2. This is great, Marc!! You should definitely apply for some research grants.

    However, I do have one contradictory observation which is definitely not scientific but a general "feel." On the RA site at HealthCentral, there are many more community members who are on permanent disability (whether from Social Security or previous employment) than there are on the MS site.

    Seems that there are more people hanging onto employment (in whatever form that might take, ie. freelance writing, teaching school, etc) on the MS site than there are on the RA site. Hmmmmm....

    (btw, I'm going to have to 'borrow' your click here to e-mail me sign. It's much too cute and attractive.)

  3. Ya know, it annoys me that they spend research dollars to state the obvious. Spend that money on research to fix it, not tell us what we already know!

    Perhaps we could team up and get a research grant to determine the favorite color of people with MS. It would be equally helpful I'm sure and at least it's not something we already know.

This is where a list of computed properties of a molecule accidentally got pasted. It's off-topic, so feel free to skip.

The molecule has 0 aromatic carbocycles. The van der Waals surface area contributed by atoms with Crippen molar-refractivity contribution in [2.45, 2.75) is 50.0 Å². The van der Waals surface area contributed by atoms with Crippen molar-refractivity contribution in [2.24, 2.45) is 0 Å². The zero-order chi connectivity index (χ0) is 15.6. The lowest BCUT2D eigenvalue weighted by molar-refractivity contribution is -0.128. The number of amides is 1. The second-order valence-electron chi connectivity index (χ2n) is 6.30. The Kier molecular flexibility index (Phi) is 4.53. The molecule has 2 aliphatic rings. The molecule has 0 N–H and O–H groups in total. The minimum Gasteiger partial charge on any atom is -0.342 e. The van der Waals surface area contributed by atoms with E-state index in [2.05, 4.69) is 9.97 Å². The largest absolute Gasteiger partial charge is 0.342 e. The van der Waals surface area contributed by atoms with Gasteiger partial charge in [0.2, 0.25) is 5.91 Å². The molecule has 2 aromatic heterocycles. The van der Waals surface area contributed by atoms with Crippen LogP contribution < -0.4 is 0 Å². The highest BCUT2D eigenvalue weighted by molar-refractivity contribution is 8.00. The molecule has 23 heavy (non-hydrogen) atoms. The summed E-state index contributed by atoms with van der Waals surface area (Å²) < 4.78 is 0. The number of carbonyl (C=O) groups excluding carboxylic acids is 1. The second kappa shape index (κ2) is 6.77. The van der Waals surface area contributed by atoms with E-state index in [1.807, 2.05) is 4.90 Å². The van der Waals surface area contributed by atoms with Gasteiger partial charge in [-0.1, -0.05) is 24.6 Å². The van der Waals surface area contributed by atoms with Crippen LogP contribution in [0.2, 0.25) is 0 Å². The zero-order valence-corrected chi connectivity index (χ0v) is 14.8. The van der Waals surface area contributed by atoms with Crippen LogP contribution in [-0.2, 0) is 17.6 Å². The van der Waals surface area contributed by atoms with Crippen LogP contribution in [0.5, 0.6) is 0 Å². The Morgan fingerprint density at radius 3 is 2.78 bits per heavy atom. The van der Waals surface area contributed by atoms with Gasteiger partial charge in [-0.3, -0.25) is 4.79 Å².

4. Too funny, Marc.

    I'm trying not to be cynical here, but it's not a real big step from this to a study of drug efficacy funded by the drug manufacturer. In both cases, the result has a significant "well, duh" factor.

  5. marc,
    I love reading your blog. I check it out more than once a day. It gives me some insight into this different you that I have lost touch with. Nonetheless, it makes me feel closer to you again. I miss you so reading your blog makes me miss you a little less. It also helps me put my life into perspective. someday i will get to new york and visit you. -love always, amy

  6. Shaking my head in disbelief. I guess the researcher's audience is for people who don't have MS... just to be sure they know what we who have MS already know. I wonder how much funding went into this research? Those research dollars could have been put to better use by sending it to people like us and other worthy causes.

  7. My favorite color is green. I want to be part of research!!!

  8. you forgot another fact, that researchers wont have to do a study on because you(we've) already found the answer

    insomna makes people tired

    and another fact thst research has brought you by spending your money

    people with ms has a 75% chance of being related to the vikings

  9. Anonymous-glad that I was able to give you a laugh, but very sorry that you suffered such a horrible reaction from the vaccine. Seems like you have a feisty attitude, though, and that's half the battle...